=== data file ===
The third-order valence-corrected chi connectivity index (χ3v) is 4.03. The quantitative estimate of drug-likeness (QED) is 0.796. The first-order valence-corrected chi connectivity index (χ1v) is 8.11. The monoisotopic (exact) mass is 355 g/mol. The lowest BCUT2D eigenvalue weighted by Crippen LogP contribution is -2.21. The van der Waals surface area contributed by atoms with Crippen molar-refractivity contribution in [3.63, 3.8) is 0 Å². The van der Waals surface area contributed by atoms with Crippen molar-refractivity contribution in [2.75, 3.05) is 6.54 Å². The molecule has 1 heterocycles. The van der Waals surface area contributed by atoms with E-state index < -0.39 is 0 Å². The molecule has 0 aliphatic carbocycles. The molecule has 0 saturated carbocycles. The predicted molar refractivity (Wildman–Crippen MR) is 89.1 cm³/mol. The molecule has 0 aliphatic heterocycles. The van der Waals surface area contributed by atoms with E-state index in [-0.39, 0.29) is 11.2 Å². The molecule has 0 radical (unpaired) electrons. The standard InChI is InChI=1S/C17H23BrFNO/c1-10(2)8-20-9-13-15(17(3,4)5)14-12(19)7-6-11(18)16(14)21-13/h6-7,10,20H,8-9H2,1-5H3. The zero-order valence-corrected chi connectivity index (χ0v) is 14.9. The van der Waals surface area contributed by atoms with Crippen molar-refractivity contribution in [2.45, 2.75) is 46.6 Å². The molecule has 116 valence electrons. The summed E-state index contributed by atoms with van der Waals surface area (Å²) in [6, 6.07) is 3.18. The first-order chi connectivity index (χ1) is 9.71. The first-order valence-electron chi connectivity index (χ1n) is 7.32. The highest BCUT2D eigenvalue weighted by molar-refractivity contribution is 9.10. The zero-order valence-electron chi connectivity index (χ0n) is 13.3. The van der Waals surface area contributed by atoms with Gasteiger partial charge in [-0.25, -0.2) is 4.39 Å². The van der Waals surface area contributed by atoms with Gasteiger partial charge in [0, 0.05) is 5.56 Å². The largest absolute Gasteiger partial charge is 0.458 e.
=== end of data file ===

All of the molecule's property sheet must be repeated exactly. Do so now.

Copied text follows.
The third-order valence-corrected chi connectivity index (χ3v) is 4.03. The quantitative estimate of drug-likeness (QED) is 0.796. The first-order valence-corrected chi connectivity index (χ1v) is 8.11. The monoisotopic (exact) mass is 355 g/mol. The lowest BCUT2D eigenvalue weighted by Crippen LogP contribution is -2.21. The van der Waals surface area contributed by atoms with Crippen molar-refractivity contribution in [3.63, 3.8) is 0 Å². The van der Waals surface area contributed by atoms with Crippen molar-refractivity contribution in [2.75, 3.05) is 6.54 Å². The molecule has 1 heterocycles. The van der Waals surface area contributed by atoms with E-state index < -0.39 is 0 Å². The molecule has 0 aliphatic carbocycles. The molecule has 0 saturated carbocycles. The predicted molar refractivity (Wildman–Crippen MR) is 89.1 cm³/mol. The molecule has 0 aliphatic heterocycles. The van der Waals surface area contributed by atoms with E-state index in [-0.39, 0.29) is 11.2 Å². The molecule has 0 radical (unpaired) electrons. The standard InChI is InChI=1S/C17H23BrFNO/c1-10(2)8-20-9-13-15(17(3,4)5)14-12(19)7-6-11(18)16(14)21-13/h6-7,10,20H,8-9H2,1-5H3. The zero-order valence-corrected chi connectivity index (χ0v) is 14.9. The van der Waals surface area contributed by atoms with Crippen molar-refractivity contribution in [2.45, 2.75) is 46.6 Å². The molecule has 116 valence electrons. The summed E-state index contributed by atoms with van der Waals surface area (Å²) in [6, 6.07) is 3.18. The first-order chi connectivity index (χ1) is 9.71. The first-order valence-electron chi connectivity index (χ1n) is 7.32. The highest BCUT2D eigenvalue weighted by molar-refractivity contribution is 9.10. The zero-order valence-electron chi connectivity index (χ0n) is 13.3. The van der Waals surface area contributed by atoms with Gasteiger partial charge in [-0.25, -0.2) is 4.39 Å². The van der Waals surface area contributed by atoms with Gasteiger partial charge in [0, 0.05) is 5.56 Å². The largest absolute Gasteiger partial charge is 0.458 e.